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How Markets Fail The Logic of Economic Calamities



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Customer Reviews

Highly recommended.  April 15, 2011

Well written, with an initial historical foundation, this textbook is a "must read" for all interested in our economic system, It gives a very comprehensive and exhaustive review of the different ways markets do fail, also how this led to the recent global financial crisis.
It is one of the best textbooks about economy and financial markets. By its nature, this book cannot be "easy" reading. But those desiring a better understanding of the current Great Recession should start with "How Markets Fail". It's a cheap textbook but worthy, valuable, informative and a great one. Highly recommended.

How Markets Fail The Logic of Economic Calamities: 5 out of 5 stars based on 1 user reviews.


For fifty years, economists have been developing elegant theories or how markets facilitate innovation, create wealth, and allocate society's resources efficiently. But what about when they fail, when they lead us to stock market bubbles, glaring inequality, polluted rivers, and credit crunches?

In How Markets Fail, John Cassidy describes the rising influence of “utopian economies”—the thinking that is blind to how real people act and that denies the many ways an unregulated free market can bring on disaster. Combining on-the-ground reporting and clear explanations of economic theories Cassidy warns that in today’s economic crisis, following old orthodoxies isn’t just misguided—it’s downright dangerous.

“Both a narrative and a call to arms, How Markets Fail provides an intellectual and historical context for the string of denial and bad decisions that led to the disastrous ‘illusion of harmony,’ the lure of real estate and the Great Crunch of 2008. Using psychology and behavioral economics, Cassidy presents an excellent argument that the market is not in fact self-correcting, and that only a return to reality-based economics—and a reform-minded move to shove Wall Street in that direction—can pull us out of the mess in which we’ve found ourselves.” —Publishers Weekly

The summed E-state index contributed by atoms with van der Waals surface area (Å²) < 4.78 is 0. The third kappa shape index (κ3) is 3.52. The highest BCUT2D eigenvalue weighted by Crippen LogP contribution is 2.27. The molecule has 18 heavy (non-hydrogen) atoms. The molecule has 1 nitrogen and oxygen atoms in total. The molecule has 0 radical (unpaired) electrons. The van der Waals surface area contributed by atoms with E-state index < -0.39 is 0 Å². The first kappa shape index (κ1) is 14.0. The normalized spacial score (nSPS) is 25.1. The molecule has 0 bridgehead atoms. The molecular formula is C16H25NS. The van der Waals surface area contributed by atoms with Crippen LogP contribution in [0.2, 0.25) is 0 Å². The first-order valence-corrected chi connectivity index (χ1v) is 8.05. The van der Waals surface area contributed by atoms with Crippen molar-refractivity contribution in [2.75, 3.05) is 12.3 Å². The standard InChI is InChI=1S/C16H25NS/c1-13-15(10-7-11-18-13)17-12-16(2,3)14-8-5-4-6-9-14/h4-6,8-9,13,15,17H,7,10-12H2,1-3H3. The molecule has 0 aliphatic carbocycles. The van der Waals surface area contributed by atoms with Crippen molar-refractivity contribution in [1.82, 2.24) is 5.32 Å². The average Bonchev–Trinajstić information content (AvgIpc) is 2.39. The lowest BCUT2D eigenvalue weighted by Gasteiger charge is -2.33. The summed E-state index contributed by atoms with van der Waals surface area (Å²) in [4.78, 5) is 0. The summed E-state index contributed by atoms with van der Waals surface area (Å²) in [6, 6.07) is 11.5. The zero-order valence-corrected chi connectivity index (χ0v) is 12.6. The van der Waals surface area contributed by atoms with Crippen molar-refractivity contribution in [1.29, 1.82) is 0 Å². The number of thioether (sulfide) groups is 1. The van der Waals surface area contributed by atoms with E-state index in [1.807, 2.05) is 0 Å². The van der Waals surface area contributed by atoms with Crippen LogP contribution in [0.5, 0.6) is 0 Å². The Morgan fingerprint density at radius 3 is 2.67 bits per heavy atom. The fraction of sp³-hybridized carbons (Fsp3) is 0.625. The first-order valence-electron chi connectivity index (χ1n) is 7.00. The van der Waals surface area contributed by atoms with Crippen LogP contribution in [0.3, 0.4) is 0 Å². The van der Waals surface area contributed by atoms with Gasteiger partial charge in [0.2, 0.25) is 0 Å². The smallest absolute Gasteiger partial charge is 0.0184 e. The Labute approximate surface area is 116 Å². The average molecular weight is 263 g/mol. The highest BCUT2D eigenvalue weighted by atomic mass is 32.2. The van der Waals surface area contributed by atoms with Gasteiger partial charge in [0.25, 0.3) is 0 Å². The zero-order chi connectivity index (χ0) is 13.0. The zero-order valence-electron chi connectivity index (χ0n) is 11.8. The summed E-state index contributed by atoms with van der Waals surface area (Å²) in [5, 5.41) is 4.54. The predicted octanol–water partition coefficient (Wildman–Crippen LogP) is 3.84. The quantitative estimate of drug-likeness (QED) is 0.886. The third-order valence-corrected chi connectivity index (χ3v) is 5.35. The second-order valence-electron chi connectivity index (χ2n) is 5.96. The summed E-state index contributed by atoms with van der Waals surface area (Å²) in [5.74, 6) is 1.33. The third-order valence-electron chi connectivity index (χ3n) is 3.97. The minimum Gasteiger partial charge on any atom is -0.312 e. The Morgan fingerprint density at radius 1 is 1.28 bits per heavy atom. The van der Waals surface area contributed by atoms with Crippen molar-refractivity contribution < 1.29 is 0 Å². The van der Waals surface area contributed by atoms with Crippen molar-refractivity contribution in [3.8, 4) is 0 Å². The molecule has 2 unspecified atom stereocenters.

“An elegant, readable treatise on economics, swathed in current headlines . . . Cassidy delivers on the promise of his title, but he also offers a clear-eyed look at economic thinking over the last three centuries, from Adam Smith to Ben Bernanke, and shows how the major theories have played out in practice, often not well . . . Cassidy writes with terrific clarity and a finely tuned sense of moral outrage, yielding a superb book.” —Kirkus Reviews (starred review)

Author Biography

John Cassidy is a journalist at The New Yorker and a frequent contributor to The New York Review of Books. He is the author of Dot.con: How America Lost Its Mind and

Money in the Internet Era and lives in New York City.

Table of Contents

Introductionp. 3
Utopian Economics
Warnings Ignored and the Conventional Wisdomp. 17
Adam Smith's Invisible Handp. 25
Friedrich Hayek's Telecommunications Systemp. 37
The Perfect Markets of Lausannep. 49
The Mathematics of Blissp. 61
The Evangelistp. 72
The Coin-Tossing View of Financep. 85
The Triumph of Utopian Economicsp. 97
Reality-Based Economics
The Prof and the Polar Bearsp. 111
A Taxonomy of Failurep. 125
The Prisoner's Dilemma and Rational Irrationalityp. 139
Hidden Information and the Market for Lemonsp. 151
Keynes's Beauty Contestp. 166
The Rational Herdp. 177
Psychology Returns to Economicsp. 192
Hyman Minsky and Ponzi Financep. 205
The Great Crunch
Greenspan Shrugsp. 221
The Lure of Real Estatep. 235
The Subprime Chainp. 251
In the Alphabet Soupp. 268
A Matter of Incentivesp. 285
London Bridge Is Falling Downp. 299
Socialism in Our Timep. 317
Conclusionp. 335
Afterword: The Great Disconnectp. 347
Notesp. 363
Acknowledgmentsp. 389
Indexp. 391
Table of Contents provided by Ingram. All Rights Reserved.

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